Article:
Vehicle Question

toritobravo

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Jan 30, 2009
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I will be moving to Santo Domingo this summer. I had a previous post asking general questions and I appreciated all of the valuable feedback. I just found out today about the regulation that forbids any vehicle over 5 yrs old from being shipped into the Dominican Republic. It has definitely messed up my plans as the SUV I planned to take over is a 2003 model. My employer will pay to ship my vehicle and I will be in Santo Domingo for 4 years. I now plan on buying an SUV to ship over with the intention of selling it when I leave. My question is as follows:

1. What types of SUV's are popular? I am looking for something that is not too huge but that has capacity for seven when needed (jumpseats in the rear). Something along the lines of a Honda Pilot, Land Rover LR3, Ford Explorer, Chevy Trail Blazer, Toyota LandCruiser, Volvo XC90 etc. Does anyone know what sells? Is there a preference for U.S, Japanese, or European SUV's? Do the U.S., Japanese and European SUV's have the rights specs to operate and later be sold in the Dominican Republic?

2. Is there a market for used SUV's that are in good condition (4-6 yrs old) but have not been too beat up? I realize that the nature of Santo Domingo traffic/parking/driving will beat it up but we plan on doing whatever we can to keep it in good shape.

3. I have been told that I can probably sell whatever I buy in the U.S. at cost after using it for four years in the Dominican Republic. Is this true?

4. What is insurance like? Is it expensive? People I have spoken too say that no one has insurance. It this accurate or just plain wrong? I was not going to worry about full coverage with the 2003, but if I buy a 2006-2008, I want to make sure that I am covered in case of theft, accident, etc.

Thank you in advance for help.


TB
 

dv8

Gold
Sep 27, 2006
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1. What types of SUV's are popular? I am looking for something that is not too huge but that has capacity for seven when needed (jumpseats in the rear). Something along the lines of a Honda Pilot, Land Rover LR3, Ford Explorer, Chevy Trail Blazer, Toyota LandCruiser, Volvo XC90 etc. Does anyone know what sells? Is there a preference for U.S, Japanese, or European SUV's? Do the U.S., Japanese and European SUV's have the rights specs to operate and later be sold in the Dominican Republic?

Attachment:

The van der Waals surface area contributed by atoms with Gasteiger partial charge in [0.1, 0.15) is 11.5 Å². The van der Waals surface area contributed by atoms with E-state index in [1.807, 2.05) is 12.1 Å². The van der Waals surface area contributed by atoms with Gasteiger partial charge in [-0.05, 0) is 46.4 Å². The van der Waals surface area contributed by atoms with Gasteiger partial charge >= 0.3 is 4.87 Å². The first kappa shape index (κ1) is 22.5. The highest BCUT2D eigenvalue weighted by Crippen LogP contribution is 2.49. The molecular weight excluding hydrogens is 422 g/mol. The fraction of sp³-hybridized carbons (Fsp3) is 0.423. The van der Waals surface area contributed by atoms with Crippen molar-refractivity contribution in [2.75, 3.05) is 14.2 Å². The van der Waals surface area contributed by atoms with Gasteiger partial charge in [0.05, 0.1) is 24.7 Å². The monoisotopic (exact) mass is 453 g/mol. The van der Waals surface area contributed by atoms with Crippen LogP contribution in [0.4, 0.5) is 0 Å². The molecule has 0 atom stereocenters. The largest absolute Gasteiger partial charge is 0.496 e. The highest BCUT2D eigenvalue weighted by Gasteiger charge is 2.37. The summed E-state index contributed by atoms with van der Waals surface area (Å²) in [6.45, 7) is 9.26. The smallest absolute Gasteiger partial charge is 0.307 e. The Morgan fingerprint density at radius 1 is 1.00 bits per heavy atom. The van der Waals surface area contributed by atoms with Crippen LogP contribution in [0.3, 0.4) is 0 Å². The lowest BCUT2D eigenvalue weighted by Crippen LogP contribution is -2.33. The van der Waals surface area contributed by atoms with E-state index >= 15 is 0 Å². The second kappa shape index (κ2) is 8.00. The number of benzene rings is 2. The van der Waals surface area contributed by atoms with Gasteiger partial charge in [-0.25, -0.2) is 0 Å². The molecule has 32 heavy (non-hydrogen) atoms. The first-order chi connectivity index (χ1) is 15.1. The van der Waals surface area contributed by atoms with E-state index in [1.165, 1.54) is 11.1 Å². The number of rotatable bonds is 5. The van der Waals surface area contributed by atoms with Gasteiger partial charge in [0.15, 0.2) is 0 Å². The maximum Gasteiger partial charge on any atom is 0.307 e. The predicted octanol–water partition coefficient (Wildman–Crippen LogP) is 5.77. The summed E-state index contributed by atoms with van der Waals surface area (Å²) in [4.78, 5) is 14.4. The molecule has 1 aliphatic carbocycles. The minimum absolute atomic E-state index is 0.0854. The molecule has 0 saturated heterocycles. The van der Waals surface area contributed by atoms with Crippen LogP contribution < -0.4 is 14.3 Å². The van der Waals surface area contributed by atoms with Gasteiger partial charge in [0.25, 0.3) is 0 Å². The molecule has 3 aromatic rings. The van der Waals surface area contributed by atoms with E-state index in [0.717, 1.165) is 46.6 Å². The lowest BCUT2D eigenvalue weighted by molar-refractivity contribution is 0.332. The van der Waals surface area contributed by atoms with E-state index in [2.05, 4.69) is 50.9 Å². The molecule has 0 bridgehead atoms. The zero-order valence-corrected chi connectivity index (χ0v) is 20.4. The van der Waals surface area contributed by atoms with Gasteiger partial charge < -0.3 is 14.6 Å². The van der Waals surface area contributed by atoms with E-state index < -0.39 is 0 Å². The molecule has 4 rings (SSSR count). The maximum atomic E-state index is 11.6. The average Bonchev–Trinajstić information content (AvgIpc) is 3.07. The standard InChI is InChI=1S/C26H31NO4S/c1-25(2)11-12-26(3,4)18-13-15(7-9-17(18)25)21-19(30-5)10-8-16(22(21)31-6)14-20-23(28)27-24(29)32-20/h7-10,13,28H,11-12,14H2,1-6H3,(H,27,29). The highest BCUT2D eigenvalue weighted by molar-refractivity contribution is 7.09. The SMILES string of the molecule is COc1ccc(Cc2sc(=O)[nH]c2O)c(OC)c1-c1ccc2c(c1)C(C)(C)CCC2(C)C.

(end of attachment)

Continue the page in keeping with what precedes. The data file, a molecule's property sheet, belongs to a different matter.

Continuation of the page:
2. Is there a market for used SUV's that are in good condition (4-6 yrs old) but have not been too beat up? I realize that the nature of Santo Domingo traffic/parking/driving will beat it up but we plan on doing whatever we can to keep it in good shape.

3. I have been told that I can probably sell whatever I buy in the U.S. at cost after using it for four years in the Dominican Republic. Is this true?

4. What is insurance like? Is it expensive? People I have spoken too say that no one has insurance. It this accurate or just plain wrong? I was not going to worry about full coverage with the 2003, but if I buy a 2006-2008, I want to make sure that I am covered in case of theft, accident, etc.

1. japanese or american. toyota rav4 or landcruiser. honda crv. ford explorer. toyota would probably be the best.

2. there is always a market for used jeeps.

3. for car prices in DR look at: super-carros.com - dominicana - carros nuevos vehiculos usados - supercarros
on the left you will find CARROS USADOS (used cars), buzqueda avanzada is advanced search. marca is model.

4. full insurance for a jeep this new will be expensive. depending on a price and model it can go up to 3k dollars a year. basic insurance is cheaper. since you plan to stay here for few years note that insurance will cover only drivers with valid DOMINICAN license. that means you would also have to get residency.
 

TheHun

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May 4, 2008
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"My employer will pay to ship my vehicle and I will be in Santo Domingo for 4 years. I now plan on buying an SUV to ship over with the intention of selling it when I leave. "